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Engaging with the youth of Syria
Youth are the backbone and the future of every community. More than ever in a time of conflict, the world needs to keep investing in Syria’s youth, and help build the country’s future.
To mitigate the impact of the war on youth’s well-being and opportunities, UNRWA:
Ensures access to counselling, integrated education, recreational activities and career guidance
Read more about our work to build youth resilience in Syria
Provides various courses to improve their skills through its Technical and Vocational Education and Training (TVET) Programme
Partners with the European Union, which generously contributed EUR 7.3 million (US$ 9.7 million) in support of Palestine refugee youth programmes in Syria over the last 4 years
Palestinian youth tell us their priorities
|provision of training workshops||financial support to launch their own business||financial support to pursue higher education|
|provision of job opportunities||earn an income and support their families||return to their hometown and participate in its reconstruction|
Engaging Youth Project
The Engaging Youth (EY) project, offers continuing education, career guidance, business development and life-skills to Palestinian youth between the ages of 17 and 33. Engaging Youth is designed to bolster their resilience to cope with the devastations resulting from the crisis. The EU has been the main supporter of this project since 2012. To date, it has contributed EUR 7.3 million (US$ 9.7 million).
Technical and Vocational Education and Training (TVET)
UNRWA has been running its TVET programme since 1961. Despite the on-going war in Syria, the Palestinian youth are still acquiring marketable vocational skills. UNRWA provides them with a range of vocational short-term training courses and long-term courses, business development and youth development courses, as well as career guidance. Today, the agency has adjusted its TVET programme to meet the realities in the country and the market needs.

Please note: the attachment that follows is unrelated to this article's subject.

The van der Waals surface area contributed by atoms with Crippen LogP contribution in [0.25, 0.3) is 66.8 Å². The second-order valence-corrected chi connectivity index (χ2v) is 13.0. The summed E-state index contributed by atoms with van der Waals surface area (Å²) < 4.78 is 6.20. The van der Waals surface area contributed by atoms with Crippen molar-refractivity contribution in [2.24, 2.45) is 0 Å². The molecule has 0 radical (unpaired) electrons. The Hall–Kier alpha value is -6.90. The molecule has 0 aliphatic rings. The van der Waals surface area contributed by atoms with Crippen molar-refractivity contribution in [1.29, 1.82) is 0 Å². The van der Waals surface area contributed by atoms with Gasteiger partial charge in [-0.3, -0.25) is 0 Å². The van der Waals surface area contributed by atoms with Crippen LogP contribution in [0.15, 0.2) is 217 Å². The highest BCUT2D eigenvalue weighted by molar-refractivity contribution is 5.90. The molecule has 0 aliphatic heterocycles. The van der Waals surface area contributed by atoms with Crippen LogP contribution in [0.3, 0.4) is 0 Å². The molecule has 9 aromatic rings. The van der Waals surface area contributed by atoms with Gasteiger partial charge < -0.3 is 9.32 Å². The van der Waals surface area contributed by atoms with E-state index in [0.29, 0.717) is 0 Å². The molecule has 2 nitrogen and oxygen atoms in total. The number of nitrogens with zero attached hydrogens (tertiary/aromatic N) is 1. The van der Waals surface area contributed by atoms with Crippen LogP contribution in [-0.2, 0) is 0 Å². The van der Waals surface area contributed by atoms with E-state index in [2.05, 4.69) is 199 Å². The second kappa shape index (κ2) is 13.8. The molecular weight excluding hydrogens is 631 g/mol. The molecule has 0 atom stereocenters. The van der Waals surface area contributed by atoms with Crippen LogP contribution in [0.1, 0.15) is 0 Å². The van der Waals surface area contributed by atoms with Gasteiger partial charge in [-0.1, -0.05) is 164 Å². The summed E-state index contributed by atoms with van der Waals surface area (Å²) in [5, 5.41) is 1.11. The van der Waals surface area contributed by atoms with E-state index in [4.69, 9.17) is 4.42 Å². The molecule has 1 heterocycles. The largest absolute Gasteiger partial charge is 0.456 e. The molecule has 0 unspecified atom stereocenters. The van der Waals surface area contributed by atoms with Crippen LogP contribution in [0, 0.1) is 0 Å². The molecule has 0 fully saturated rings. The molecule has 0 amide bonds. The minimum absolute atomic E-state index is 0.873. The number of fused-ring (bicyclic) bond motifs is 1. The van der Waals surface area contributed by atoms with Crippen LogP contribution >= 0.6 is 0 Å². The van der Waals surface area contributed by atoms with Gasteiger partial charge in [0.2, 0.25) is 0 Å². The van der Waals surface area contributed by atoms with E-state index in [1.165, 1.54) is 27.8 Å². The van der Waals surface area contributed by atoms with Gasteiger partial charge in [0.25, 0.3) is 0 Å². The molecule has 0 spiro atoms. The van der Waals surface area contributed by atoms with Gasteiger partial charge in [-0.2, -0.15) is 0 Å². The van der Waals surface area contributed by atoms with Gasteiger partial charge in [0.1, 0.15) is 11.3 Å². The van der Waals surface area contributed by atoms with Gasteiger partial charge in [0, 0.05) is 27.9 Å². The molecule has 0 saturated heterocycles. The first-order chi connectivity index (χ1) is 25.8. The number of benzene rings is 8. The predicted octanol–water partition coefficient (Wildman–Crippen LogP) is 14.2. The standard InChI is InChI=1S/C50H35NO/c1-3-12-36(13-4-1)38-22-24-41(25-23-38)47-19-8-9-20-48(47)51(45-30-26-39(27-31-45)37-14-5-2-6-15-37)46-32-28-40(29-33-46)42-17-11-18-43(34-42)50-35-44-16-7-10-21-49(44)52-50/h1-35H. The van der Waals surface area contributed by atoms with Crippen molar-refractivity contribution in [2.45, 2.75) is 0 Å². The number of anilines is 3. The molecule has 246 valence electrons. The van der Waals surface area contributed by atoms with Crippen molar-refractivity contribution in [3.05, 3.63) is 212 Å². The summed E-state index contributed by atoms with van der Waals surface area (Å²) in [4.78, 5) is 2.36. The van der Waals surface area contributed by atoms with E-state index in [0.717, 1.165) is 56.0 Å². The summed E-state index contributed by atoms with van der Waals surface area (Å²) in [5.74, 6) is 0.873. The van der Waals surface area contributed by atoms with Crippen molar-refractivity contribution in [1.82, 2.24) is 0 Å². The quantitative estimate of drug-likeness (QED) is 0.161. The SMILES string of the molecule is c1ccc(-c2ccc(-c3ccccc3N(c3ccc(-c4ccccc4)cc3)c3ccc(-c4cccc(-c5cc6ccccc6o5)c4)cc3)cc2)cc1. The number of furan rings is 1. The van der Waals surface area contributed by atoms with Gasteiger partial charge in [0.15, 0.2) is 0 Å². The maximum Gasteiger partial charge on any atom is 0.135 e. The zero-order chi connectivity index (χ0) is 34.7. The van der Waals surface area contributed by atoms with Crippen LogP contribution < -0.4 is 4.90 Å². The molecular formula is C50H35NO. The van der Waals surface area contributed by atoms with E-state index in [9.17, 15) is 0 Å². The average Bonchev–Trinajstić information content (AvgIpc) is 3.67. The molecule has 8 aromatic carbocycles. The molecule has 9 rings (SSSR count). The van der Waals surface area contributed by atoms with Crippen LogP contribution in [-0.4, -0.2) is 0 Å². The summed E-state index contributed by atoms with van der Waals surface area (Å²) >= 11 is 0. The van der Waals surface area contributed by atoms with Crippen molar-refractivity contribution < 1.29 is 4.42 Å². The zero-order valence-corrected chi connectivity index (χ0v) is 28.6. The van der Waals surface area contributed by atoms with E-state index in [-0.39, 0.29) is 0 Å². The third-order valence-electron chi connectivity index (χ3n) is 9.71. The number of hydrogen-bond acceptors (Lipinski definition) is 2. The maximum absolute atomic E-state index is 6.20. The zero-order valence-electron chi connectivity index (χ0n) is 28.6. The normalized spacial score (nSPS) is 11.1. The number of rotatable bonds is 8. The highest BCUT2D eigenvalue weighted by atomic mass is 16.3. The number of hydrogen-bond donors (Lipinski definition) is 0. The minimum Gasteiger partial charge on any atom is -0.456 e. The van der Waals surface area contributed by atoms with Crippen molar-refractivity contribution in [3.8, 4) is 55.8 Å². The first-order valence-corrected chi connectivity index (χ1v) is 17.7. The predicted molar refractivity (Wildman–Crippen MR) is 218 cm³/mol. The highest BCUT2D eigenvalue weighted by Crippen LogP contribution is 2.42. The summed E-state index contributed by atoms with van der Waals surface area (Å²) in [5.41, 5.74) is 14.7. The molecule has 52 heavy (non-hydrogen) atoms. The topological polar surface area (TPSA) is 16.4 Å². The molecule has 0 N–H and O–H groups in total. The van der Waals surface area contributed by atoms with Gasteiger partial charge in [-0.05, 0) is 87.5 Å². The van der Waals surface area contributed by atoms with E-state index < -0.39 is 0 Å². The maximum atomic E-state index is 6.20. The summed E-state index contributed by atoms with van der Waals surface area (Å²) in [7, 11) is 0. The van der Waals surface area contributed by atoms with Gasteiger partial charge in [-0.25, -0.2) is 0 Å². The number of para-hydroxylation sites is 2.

|UNRWA helps Palestinian youth widen their career opportunities, including through self-employment as an alternative to waged employment. Through information and awareness campaigns, students learn about entrepreneurship. Prospective entrepreneurs have access to a series of Entrepreneurship Trainings and Advice Services on the skills required to successfully start–up a small scale business.|
|With funding from the European Union, UNRWA runs 10 career guidance points in its Youth Centres. Young jobseekers learn to plan their careers, write their resumes and develop interview skills. In the centres, they can learn about employment opportunities and sign up for job fairs.|
Youth clubs and recreational spaces
Prior to the conflict, the Agency ran 12 youth centres in Syria. Currently, ten remain in use. These centres offer an estimated 17,300 young Palestinians a choice of cultural, artistic, and sports activities, through which they can develop their own projects and initiatives, cultivate interpersonal skills, and learn to become advocates for their needs within the community.
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